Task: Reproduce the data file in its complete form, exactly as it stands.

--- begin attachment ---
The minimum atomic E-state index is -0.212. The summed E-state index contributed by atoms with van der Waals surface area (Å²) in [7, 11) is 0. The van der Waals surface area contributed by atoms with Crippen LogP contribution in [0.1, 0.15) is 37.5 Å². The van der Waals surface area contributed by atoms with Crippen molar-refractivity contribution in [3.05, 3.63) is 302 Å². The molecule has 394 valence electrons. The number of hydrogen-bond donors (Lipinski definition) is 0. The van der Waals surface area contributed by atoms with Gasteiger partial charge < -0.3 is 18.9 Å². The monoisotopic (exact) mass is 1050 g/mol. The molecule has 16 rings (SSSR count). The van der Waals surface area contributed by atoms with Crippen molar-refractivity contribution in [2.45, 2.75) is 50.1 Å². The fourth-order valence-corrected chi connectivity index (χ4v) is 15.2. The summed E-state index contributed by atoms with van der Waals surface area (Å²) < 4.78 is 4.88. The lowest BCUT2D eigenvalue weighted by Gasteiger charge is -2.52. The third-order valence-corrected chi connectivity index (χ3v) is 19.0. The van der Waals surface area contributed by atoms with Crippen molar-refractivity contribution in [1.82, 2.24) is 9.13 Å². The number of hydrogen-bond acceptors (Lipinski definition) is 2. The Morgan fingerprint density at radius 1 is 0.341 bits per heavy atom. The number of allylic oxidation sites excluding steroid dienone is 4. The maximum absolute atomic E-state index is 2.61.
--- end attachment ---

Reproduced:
The minimum atomic E-state index is -0.212. The summed E-state index contributed by atoms with van der Waals surface area (Å²) in [7, 11) is 0. The van der Waals surface area contributed by atoms with Crippen LogP contribution in [0.1, 0.15) is 37.5 Å². The van der Waals surface area contributed by atoms with Crippen molar-refractivity contribution in [3.05, 3.63) is 302 Å². The molecule has 394 valence electrons. The number of hydrogen-bond donors (Lipinski definition) is 0. The van der Waals surface area contributed by atoms with Gasteiger partial charge < -0.3 is 18.9 Å². The monoisotopic (exact) mass is 1050 g/mol. The molecule has 16 rings (SSSR count). The van der Waals surface area contributed by atoms with Crippen molar-refractivity contribution in [2.45, 2.75) is 50.1 Å². The fourth-order valence-corrected chi connectivity index (χ4v) is 15.2. The summed E-state index contributed by atoms with van der Waals surface area (Å²) < 4.78 is 4.88. The lowest BCUT2D eigenvalue weighted by Gasteiger charge is -2.52. The third-order valence-corrected chi connectivity index (χ3v) is 19.0. The van der Waals surface area contributed by atoms with Crippen molar-refractivity contribution in [1.82, 2.24) is 9.13 Å². The number of hydrogen-bond acceptors (Lipinski definition) is 2. The Morgan fingerprint density at radius 1 is 0.341 bits per heavy atom. The number of allylic oxidation sites excluding steroid dienone is 4. The maximum absolute atomic E-state index is 2.61.